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How Bryson DeChambeau Releases Clubhead Speed by Rotating The Wrists

In this post we will look at U.S. Open champion’s Bryson DeChambeau’s wrist data from his driver swing.

His swing is a great example of release with a lot of wrist rotation through impact which allows him to maintain clubface control while having huge clubhead speed. Check out the images and data showing movement of rotating the lead forearm into a palm up position.

Below we will take a look at Bryson’s wrist data gathered by HackMotion Wrist Sensor. We will go over it step by step.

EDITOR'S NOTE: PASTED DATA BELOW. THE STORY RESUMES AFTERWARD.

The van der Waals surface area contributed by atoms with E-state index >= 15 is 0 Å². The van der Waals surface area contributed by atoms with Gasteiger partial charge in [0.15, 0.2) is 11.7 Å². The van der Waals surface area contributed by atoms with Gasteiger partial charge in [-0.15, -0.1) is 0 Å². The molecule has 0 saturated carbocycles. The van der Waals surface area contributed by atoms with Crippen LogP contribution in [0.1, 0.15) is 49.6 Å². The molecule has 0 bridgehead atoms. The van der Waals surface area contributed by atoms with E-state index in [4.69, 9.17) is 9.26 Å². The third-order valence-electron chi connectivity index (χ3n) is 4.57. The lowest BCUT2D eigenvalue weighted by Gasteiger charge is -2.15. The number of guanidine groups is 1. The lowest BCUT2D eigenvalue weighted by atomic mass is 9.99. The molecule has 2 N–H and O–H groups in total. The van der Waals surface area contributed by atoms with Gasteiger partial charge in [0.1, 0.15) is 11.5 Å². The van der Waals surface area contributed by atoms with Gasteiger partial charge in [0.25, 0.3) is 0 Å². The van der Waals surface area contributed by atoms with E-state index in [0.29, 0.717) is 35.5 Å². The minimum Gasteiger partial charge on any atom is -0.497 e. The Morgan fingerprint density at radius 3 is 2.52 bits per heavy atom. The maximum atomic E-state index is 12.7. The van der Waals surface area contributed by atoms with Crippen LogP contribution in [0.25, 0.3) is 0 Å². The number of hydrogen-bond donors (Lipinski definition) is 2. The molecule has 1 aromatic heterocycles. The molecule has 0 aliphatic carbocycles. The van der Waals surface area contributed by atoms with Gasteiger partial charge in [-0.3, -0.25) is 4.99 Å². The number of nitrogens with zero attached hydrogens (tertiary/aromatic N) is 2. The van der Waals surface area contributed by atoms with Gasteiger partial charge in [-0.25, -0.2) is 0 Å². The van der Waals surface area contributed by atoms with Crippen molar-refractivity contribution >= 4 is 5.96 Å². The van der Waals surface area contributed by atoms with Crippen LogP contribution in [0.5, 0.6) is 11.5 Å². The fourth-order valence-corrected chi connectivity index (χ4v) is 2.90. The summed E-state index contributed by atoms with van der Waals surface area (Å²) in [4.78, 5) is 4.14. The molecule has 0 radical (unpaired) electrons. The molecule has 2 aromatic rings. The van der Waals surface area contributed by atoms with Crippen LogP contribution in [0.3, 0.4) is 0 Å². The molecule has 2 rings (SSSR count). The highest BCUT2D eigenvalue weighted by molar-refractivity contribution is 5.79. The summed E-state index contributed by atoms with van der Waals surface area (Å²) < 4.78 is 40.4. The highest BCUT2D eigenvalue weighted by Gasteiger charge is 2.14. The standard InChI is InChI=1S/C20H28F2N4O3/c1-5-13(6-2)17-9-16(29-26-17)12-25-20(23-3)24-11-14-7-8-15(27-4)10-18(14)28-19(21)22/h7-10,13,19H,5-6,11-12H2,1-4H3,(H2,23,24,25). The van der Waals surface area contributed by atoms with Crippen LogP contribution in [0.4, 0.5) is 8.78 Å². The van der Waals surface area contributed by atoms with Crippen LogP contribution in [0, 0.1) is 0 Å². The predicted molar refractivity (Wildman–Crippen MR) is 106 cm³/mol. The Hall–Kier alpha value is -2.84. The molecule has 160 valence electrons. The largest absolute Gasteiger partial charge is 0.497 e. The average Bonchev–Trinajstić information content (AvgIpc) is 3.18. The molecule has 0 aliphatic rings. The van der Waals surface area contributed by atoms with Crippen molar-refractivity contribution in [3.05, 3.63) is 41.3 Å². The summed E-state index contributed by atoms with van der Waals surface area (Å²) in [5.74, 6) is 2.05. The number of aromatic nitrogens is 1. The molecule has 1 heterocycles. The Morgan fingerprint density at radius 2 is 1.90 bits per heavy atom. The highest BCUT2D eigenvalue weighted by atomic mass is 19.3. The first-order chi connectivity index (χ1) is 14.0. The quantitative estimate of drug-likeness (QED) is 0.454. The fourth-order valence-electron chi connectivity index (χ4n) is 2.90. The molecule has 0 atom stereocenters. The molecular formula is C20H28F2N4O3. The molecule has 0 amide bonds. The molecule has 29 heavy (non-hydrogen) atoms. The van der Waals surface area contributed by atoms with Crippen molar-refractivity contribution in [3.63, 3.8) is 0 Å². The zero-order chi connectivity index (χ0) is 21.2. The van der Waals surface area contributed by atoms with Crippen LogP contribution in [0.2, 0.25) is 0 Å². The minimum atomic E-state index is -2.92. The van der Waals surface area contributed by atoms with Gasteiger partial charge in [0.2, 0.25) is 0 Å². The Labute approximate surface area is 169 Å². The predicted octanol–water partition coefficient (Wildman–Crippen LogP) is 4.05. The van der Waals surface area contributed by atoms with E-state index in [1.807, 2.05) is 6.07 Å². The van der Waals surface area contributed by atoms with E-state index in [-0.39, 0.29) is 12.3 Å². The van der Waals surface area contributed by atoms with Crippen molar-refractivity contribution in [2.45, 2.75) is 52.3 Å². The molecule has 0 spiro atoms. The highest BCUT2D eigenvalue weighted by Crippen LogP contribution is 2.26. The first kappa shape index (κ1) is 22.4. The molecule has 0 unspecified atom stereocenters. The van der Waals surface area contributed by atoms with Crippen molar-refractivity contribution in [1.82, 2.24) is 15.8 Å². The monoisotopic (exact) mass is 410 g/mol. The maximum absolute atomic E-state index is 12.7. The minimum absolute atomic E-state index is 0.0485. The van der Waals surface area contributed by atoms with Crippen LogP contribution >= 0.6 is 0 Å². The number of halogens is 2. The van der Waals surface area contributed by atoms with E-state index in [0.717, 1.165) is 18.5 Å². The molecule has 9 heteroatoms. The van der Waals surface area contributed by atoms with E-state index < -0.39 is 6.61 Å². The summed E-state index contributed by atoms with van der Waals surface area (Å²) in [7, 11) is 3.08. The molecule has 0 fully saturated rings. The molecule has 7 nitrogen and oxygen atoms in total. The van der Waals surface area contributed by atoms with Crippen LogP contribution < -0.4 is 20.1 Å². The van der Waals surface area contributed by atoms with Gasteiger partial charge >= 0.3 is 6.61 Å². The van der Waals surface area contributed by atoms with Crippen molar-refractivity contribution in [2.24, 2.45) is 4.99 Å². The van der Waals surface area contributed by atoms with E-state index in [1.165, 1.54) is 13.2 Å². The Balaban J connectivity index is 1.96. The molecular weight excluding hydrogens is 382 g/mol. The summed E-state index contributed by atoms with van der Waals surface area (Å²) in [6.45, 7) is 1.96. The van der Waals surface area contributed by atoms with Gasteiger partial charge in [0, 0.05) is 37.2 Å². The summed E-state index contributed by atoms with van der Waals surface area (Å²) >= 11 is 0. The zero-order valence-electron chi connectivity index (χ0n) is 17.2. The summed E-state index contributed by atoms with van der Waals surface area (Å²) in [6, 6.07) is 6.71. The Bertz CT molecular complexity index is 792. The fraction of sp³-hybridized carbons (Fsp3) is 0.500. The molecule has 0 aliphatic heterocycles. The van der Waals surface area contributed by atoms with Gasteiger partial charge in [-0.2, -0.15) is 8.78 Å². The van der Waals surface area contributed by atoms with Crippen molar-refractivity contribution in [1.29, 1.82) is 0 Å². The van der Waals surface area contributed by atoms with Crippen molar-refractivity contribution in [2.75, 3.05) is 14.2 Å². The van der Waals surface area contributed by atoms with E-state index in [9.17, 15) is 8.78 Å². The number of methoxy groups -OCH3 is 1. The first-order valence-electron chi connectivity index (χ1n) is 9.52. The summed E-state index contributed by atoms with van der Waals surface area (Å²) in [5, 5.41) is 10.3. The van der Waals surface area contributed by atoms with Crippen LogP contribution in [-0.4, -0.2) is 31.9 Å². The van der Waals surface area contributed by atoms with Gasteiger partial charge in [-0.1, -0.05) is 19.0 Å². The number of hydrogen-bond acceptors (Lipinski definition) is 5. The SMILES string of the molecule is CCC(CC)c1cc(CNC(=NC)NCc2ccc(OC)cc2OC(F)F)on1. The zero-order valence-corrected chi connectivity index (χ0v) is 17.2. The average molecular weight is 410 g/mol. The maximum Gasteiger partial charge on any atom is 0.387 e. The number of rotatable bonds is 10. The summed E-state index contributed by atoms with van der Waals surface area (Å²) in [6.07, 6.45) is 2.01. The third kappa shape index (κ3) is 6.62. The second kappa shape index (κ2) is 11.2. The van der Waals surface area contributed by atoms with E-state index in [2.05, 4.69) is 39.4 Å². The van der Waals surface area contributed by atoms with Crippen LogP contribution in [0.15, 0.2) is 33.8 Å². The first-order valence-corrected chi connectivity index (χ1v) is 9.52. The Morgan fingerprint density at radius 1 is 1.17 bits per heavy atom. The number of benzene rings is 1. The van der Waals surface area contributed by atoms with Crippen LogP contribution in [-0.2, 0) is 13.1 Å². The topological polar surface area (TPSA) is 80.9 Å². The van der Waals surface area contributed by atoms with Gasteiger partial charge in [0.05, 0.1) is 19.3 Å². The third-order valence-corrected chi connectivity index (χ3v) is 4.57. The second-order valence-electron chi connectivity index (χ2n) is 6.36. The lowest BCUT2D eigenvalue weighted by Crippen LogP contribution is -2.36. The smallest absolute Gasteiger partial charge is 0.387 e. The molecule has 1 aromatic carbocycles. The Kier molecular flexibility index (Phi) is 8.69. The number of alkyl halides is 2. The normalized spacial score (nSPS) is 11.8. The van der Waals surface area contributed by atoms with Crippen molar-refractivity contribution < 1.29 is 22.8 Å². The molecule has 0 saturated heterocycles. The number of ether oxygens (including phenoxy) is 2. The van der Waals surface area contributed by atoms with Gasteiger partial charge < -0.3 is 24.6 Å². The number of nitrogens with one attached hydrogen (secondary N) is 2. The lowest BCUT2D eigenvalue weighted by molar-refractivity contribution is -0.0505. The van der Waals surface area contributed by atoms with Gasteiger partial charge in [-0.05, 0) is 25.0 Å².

One thing to immediately note is that Bryson has 145 degrees (74 deg + 71 deg, purple tiles below) of rotation from last shaft parallel before impact to shaft parallel after impact.
This is more rotation than usual (tour players 120 degrees) and motivates us to explore Bryson’s wrist ROTATION (closely correlated to supination) move through impact. We will do that in this post.

First of all, let’s quick review the terms, what wrist and hand data we measured with HackMotion.

Rotation Clockwise (-) /Counter-clockwise (+).

Supination (palm up move) increases positive graph value (+)/ Pronation negative (-)

Flexion (-)/ Extension (+)

Radial (+)/ Ulnar (-) Deviation

wrist FLEXION (-) / EXTENSION (+)

Let’s look at Bryson’s lead wrist flexion (negative) and extension (positive), also known as bowing (-)/cupping(+) of the wrist.
Here is what we see: